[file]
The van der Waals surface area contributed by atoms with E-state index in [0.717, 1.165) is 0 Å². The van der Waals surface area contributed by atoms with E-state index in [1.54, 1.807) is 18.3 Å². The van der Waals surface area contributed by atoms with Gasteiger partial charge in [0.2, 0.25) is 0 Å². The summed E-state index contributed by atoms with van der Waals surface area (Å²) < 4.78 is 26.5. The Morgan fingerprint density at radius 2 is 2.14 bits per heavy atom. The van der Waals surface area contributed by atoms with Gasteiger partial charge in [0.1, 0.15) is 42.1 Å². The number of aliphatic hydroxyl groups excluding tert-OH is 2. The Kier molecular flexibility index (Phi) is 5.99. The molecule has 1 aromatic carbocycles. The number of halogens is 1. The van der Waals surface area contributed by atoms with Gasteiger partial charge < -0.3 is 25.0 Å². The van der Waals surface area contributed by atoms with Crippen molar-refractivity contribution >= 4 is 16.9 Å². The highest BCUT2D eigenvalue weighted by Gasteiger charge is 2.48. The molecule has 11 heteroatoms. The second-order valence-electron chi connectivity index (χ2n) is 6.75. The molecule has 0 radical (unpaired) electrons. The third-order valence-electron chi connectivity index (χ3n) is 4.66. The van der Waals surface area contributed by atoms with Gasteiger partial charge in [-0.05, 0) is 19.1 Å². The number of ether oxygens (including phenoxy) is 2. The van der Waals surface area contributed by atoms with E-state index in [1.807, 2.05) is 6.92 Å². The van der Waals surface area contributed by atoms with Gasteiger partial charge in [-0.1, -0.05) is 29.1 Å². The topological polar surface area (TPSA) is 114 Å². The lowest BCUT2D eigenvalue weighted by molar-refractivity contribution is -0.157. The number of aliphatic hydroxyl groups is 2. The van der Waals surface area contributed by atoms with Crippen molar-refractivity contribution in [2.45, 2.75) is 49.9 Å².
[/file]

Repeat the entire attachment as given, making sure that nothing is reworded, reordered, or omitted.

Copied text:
The van der Waals surface area contributed by atoms with E-state index in [0.717, 1.165) is 0 Å². The van der Waals surface area contributed by atoms with E-state index in [1.54, 1.807) is 18.3 Å². The van der Waals surface area contributed by atoms with Gasteiger partial charge in [0.2, 0.25) is 0 Å². The summed E-state index contributed by atoms with van der Waals surface area (Å²) < 4.78 is 26.5. The Morgan fingerprint density at radius 2 is 2.14 bits per heavy atom. The van der Waals surface area contributed by atoms with Gasteiger partial charge in [0.1, 0.15) is 42.1 Å². The number of aliphatic hydroxyl groups excluding tert-OH is 2. The Kier molecular flexibility index (Phi) is 5.99. The molecule has 1 aromatic carbocycles. The number of halogens is 1. The van der Waals surface area contributed by atoms with Gasteiger partial charge < -0.3 is 25.0 Å². The van der Waals surface area contributed by atoms with Crippen molar-refractivity contribution >= 4 is 16.9 Å². The highest BCUT2D eigenvalue weighted by Gasteiger charge is 2.48. The molecule has 11 heteroatoms. The second-order valence-electron chi connectivity index (χ2n) is 6.75. The molecule has 0 radical (unpaired) electrons. The third-order valence-electron chi connectivity index (χ3n) is 4.66. The van der Waals surface area contributed by atoms with Gasteiger partial charge in [-0.05, 0) is 19.1 Å². The number of ether oxygens (including phenoxy) is 2. The van der Waals surface area contributed by atoms with E-state index in [1.807, 2.05) is 6.92 Å². The van der Waals surface area contributed by atoms with Gasteiger partial charge in [-0.1, -0.05) is 29.1 Å². The topological polar surface area (TPSA) is 114 Å². The lowest BCUT2D eigenvalue weighted by molar-refractivity contribution is -0.157. The number of aliphatic hydroxyl groups is 2. The van der Waals surface area contributed by atoms with Crippen molar-refractivity contribution in [2.45, 2.75) is 49.9 Å².